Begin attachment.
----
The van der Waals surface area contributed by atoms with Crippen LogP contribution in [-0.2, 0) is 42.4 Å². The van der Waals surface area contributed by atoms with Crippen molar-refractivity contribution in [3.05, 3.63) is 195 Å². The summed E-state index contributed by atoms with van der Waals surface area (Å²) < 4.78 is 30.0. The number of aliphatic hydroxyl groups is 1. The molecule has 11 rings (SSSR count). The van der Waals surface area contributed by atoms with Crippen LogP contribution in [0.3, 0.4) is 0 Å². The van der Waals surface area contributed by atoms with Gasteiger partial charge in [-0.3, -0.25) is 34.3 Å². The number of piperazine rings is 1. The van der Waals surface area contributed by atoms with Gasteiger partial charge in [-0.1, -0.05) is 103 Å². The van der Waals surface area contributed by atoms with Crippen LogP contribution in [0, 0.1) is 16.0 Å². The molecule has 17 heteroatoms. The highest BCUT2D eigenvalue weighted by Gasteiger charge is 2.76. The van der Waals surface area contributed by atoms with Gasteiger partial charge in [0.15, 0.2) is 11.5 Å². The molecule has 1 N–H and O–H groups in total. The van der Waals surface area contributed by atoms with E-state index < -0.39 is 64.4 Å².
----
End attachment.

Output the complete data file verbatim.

The van der Waals surface area contributed by atoms with Crippen LogP contribution in [-0.2, 0) is 42.4 Å². The van der Waals surface area contributed by atoms with Crippen molar-refractivity contribution in [3.05, 3.63) is 195 Å². The summed E-state index contributed by atoms with van der Waals surface area (Å²) < 4.78 is 30.0. The number of aliphatic hydroxyl groups is 1. The molecule has 11 rings (SSSR count). The van der Waals surface area contributed by atoms with Crippen LogP contribution in [0.3, 0.4) is 0 Å². The van der Waals surface area contributed by atoms with Gasteiger partial charge in [-0.3, -0.25) is 34.3 Å². The number of piperazine rings is 1. The van der Waals surface area contributed by atoms with Gasteiger partial charge in [-0.1, -0.05) is 103 Å². The van der Waals surface area contributed by atoms with Crippen LogP contribution in [0, 0.1) is 16.0 Å². The molecule has 17 heteroatoms. The highest BCUT2D eigenvalue weighted by Gasteiger charge is 2.76. The van der Waals surface area contributed by atoms with Gasteiger partial charge in [0.15, 0.2) is 11.5 Å². The molecule has 1 N–H and O–H groups in total. The van der Waals surface area contributed by atoms with E-state index < -0.39 is 64.4 Å².